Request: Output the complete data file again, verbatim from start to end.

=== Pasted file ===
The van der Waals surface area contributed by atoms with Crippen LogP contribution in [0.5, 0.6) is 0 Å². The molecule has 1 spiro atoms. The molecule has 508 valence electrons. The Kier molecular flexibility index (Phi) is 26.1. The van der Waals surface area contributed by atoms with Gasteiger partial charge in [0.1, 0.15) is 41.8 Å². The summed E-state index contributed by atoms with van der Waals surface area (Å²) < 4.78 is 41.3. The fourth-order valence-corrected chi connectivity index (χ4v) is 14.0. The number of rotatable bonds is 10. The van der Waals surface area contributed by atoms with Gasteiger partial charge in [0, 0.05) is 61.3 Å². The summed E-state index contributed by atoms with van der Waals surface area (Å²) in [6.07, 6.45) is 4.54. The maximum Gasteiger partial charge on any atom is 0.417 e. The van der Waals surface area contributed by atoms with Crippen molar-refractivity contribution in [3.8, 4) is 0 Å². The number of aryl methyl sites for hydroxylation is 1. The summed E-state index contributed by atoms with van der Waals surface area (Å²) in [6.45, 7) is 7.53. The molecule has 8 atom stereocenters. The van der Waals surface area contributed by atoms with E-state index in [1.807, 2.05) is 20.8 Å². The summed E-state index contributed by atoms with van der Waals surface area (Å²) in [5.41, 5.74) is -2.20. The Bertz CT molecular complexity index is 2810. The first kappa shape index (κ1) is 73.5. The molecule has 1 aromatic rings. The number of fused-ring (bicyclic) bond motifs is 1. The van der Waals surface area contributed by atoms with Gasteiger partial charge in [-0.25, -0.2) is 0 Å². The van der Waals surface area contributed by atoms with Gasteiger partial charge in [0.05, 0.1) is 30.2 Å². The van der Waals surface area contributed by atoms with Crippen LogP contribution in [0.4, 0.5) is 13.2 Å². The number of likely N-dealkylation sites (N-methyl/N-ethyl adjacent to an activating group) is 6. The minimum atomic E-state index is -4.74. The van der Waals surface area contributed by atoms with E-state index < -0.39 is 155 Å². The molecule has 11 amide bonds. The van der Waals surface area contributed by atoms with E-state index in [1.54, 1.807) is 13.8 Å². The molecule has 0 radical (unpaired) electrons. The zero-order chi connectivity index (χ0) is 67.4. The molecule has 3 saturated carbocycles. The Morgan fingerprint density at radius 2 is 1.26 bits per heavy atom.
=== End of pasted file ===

The van der Waals surface area contributed by atoms with Crippen LogP contribution in [0.5, 0.6) is 0 Å². The molecule has 1 spiro atoms. The molecule has 508 valence electrons. The Kier molecular flexibility index (Phi) is 26.1. The van der Waals surface area contributed by atoms with Gasteiger partial charge in [0.1, 0.15) is 41.8 Å². The summed E-state index contributed by atoms with van der Waals surface area (Å²) < 4.78 is 41.3. The fourth-order valence-corrected chi connectivity index (χ4v) is 14.0. The number of rotatable bonds is 10. The van der Waals surface area contributed by atoms with Gasteiger partial charge in [0, 0.05) is 61.3 Å². The summed E-state index contributed by atoms with van der Waals surface area (Å²) in [6.07, 6.45) is 4.54. The maximum Gasteiger partial charge on any atom is 0.417 e. The van der Waals surface area contributed by atoms with Crippen molar-refractivity contribution in [3.8, 4) is 0 Å². The number of aryl methyl sites for hydroxylation is 1. The summed E-state index contributed by atoms with van der Waals surface area (Å²) in [6.45, 7) is 7.53. The molecule has 8 atom stereocenters. The van der Waals surface area contributed by atoms with E-state index in [1.807, 2.05) is 20.8 Å². The summed E-state index contributed by atoms with van der Waals surface area (Å²) in [5.41, 5.74) is -2.20. The Bertz CT molecular complexity index is 2810. The first kappa shape index (κ1) is 73.5. The molecule has 1 aromatic rings. The number of fused-ring (bicyclic) bond motifs is 1. The van der Waals surface area contributed by atoms with Gasteiger partial charge in [-0.25, -0.2) is 0 Å². The van der Waals surface area contributed by atoms with Gasteiger partial charge in [0.05, 0.1) is 30.2 Å². The van der Waals surface area contributed by atoms with Crippen LogP contribution in [0.4, 0.5) is 13.2 Å². The number of likely N-dealkylation sites (N-methyl/N-ethyl adjacent to an activating group) is 6. The minimum atomic E-state index is -4.74. The van der Waals surface area contributed by atoms with E-state index < -0.39 is 155 Å². The molecule has 11 amide bonds. The van der Waals surface area contributed by atoms with E-state index in [1.54, 1.807) is 13.8 Å². The molecule has 0 radical (unpaired) electrons. The zero-order chi connectivity index (χ0) is 67.4. The molecule has 3 saturated carbocycles. The Morgan fingerprint density at radius 2 is 1.26 bits per heavy atom.